WordPress is the most popular content manage system in the world. Its free (once you’ve paid for hosting), easy to use, and extremely powerful. My own pe rsonal website is in WordPress. It’s more involved than Google Sites or SquareSpace, but it’s infinitely more flexible, with thousands of free and paid WordPress plugins which you can use to add new features. It’s especially great for academics who want a blog, more complicated site architecture, or interactivity. If you have materials you want to share with students behind a password wall, for instance, WordPress is the only option listed here that can do that.
Hundreds of free themes are available to make your WordPress site look nice. Even more premium themes are available for $15-$40 a pop, offering what is essentially a “site-in-a-box,” including those specifically tailored to academics. Incidentally, this is a great option if you’re looking to set up a cheap, but professional-looking website for a working group, center, or institute.
While easier to use than Drupal, the more complex open-source content management platform used by the Townsend Center website on which this blog appears, WordPress still involves a learning curve, especially for the more advanced options. So for scholars who don’t have a lot of time to set up a beautiful site, or who are too intimidated by WordPress’s installation processes, other options might be more suitable.
3. Most Beautiful (With Least Effort): SquareSpace + Custom Domain
Perhaps the biggest change in the web landscape in the last three years can be found in the rise in proprietary personal website services such as SquareSpace, Weebly, and Wix. Some of my friends swear by SquareSpace, which is especially good for artsy types who want to feature a portfolio or include media on their site.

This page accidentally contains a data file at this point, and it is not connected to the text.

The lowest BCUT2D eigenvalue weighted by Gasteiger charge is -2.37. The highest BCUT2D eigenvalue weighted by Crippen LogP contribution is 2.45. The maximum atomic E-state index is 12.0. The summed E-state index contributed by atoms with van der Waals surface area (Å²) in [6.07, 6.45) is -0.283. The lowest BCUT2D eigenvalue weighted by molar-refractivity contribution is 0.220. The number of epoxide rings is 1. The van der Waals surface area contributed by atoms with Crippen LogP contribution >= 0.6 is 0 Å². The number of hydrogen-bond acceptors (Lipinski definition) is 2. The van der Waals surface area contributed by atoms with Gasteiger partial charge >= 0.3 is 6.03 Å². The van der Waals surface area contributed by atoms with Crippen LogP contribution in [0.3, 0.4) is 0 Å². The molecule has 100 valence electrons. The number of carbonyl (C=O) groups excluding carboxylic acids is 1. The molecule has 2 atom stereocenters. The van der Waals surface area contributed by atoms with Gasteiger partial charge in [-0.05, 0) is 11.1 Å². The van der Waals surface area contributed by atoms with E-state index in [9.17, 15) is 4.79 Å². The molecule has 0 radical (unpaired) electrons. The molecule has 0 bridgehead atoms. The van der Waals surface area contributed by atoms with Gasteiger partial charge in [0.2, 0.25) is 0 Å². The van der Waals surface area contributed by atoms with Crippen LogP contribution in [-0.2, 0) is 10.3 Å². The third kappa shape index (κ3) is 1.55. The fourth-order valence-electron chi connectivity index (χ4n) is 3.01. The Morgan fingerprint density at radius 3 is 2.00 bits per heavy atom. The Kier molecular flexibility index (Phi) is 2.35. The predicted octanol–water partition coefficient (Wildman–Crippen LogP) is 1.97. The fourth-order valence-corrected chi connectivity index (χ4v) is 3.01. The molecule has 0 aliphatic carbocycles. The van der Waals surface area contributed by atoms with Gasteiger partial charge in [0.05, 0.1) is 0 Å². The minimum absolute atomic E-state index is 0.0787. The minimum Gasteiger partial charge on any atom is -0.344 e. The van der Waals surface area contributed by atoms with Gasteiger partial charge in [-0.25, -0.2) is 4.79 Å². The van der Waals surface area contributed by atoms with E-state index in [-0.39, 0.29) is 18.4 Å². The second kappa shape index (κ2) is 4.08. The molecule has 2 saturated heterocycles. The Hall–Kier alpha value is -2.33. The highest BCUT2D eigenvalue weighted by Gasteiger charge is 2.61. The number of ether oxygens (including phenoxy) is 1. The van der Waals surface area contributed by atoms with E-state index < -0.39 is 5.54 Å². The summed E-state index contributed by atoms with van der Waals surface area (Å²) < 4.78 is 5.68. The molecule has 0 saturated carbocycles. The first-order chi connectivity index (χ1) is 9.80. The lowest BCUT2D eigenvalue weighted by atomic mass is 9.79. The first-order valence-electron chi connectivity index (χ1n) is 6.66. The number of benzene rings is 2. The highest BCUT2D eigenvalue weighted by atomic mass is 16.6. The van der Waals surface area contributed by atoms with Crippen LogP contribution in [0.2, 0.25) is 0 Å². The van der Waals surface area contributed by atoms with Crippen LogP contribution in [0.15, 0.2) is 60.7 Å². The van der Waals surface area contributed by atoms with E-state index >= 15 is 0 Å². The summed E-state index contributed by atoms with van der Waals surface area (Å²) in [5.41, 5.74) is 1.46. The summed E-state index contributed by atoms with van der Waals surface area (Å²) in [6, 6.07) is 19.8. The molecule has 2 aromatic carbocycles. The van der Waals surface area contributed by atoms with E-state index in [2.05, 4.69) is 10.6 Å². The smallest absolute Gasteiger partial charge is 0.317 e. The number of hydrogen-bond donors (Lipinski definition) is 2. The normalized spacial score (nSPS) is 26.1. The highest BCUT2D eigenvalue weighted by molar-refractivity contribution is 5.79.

The personal plan for SquareSpace starts from $8 a month, making it as affordable as WordPress hosting plan. Unlike WordPress, however, SquareSpace doesn’t come with too many options. A personal plan allows for only 20 pages, a blog, and two contributors. The templates and plugins are very limited.
But what it lacks in flexibility it makes up with in ease of use and beauty. SquareSpace is for the person who wants a stunning looking website that can be made quickly and easily customized, without ever having to worry about hosting, plugins, or code. Plus every annual plan comes with a free custom domain.
Content Architecture, Navigation, and Design
Like fashion and furniture, web design changes with the times. Departments, universities, and institutions should expect to give their site a facelift every few years or so. But for academics with full schedules of research and teaching, simplicity is still the best strategy when it comes to their website. No matter which building strategy you chose, the guidelines posted in the original article having to do with content architecture, navigation, and design still hold today.
Include standard pages, such as biography, research, CV, and contact information. Organize your site with a simple, clear, and intuitive navigation system. Follow design best practices by being consistent with typographic elements; limit use of color to 1-2 accent colors on a white or neutral background; and design like it’s a billboard, not a newspaper.
Perhaps the greatest change I’ve seen in the last three years is an improvement in design and usability of personal academic websites. Part of this is due to the expansion of tools and technologies that cater to the beginning web builder. But hopefully it is also due greater knowledge, resources, and confidence on the part of the academic. Three years from now, the academic without a web presence will be a thing of the past.